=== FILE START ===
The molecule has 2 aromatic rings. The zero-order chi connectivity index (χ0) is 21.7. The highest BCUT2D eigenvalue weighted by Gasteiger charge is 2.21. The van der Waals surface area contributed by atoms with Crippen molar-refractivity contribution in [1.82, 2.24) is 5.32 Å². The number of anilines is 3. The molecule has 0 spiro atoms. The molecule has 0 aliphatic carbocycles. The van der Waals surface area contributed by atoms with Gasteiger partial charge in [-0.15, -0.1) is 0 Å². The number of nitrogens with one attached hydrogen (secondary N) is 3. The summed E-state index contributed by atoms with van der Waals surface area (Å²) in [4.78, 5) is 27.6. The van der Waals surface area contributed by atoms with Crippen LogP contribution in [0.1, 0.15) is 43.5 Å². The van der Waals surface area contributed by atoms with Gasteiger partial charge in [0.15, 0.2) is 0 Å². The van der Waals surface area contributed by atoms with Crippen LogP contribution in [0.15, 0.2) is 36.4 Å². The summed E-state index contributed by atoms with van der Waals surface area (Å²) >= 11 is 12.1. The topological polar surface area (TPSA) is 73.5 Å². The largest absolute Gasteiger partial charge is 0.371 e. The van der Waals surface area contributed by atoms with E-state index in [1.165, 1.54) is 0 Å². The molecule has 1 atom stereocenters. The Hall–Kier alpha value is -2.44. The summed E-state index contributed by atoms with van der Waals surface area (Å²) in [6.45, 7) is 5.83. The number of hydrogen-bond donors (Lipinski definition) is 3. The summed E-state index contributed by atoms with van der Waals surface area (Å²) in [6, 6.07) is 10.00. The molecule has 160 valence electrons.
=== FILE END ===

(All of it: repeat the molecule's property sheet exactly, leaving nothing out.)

The molecule has 2 aromatic rings. The zero-order chi connectivity index (χ0) is 21.7. The highest BCUT2D eigenvalue weighted by Gasteiger charge is 2.21. The van der Waals surface area contributed by atoms with Crippen molar-refractivity contribution in [1.82, 2.24) is 5.32 Å². The number of anilines is 3. The molecule has 0 spiro atoms. The molecule has 0 aliphatic carbocycles. The van der Waals surface area contributed by atoms with Gasteiger partial charge in [-0.15, -0.1) is 0 Å². The number of nitrogens with one attached hydrogen (secondary N) is 3. The summed E-state index contributed by atoms with van der Waals surface area (Å²) in [4.78, 5) is 27.6. The van der Waals surface area contributed by atoms with Crippen LogP contribution in [0.1, 0.15) is 43.5 Å². The van der Waals surface area contributed by atoms with Gasteiger partial charge in [0.15, 0.2) is 0 Å². The van der Waals surface area contributed by atoms with Crippen LogP contribution in [0.15, 0.2) is 36.4 Å². The summed E-state index contributed by atoms with van der Waals surface area (Å²) >= 11 is 12.1. The topological polar surface area (TPSA) is 73.5 Å². The largest absolute Gasteiger partial charge is 0.371 e. The van der Waals surface area contributed by atoms with E-state index in [1.165, 1.54) is 0 Å². The molecule has 1 atom stereocenters. The Hall–Kier alpha value is -2.44. The summed E-state index contributed by atoms with van der Waals surface area (Å²) in [6.45, 7) is 5.83. The number of hydrogen-bond donors (Lipinski definition) is 3. The summed E-state index contributed by atoms with van der Waals surface area (Å²) in [6, 6.07) is 10.00. The molecule has 160 valence electrons.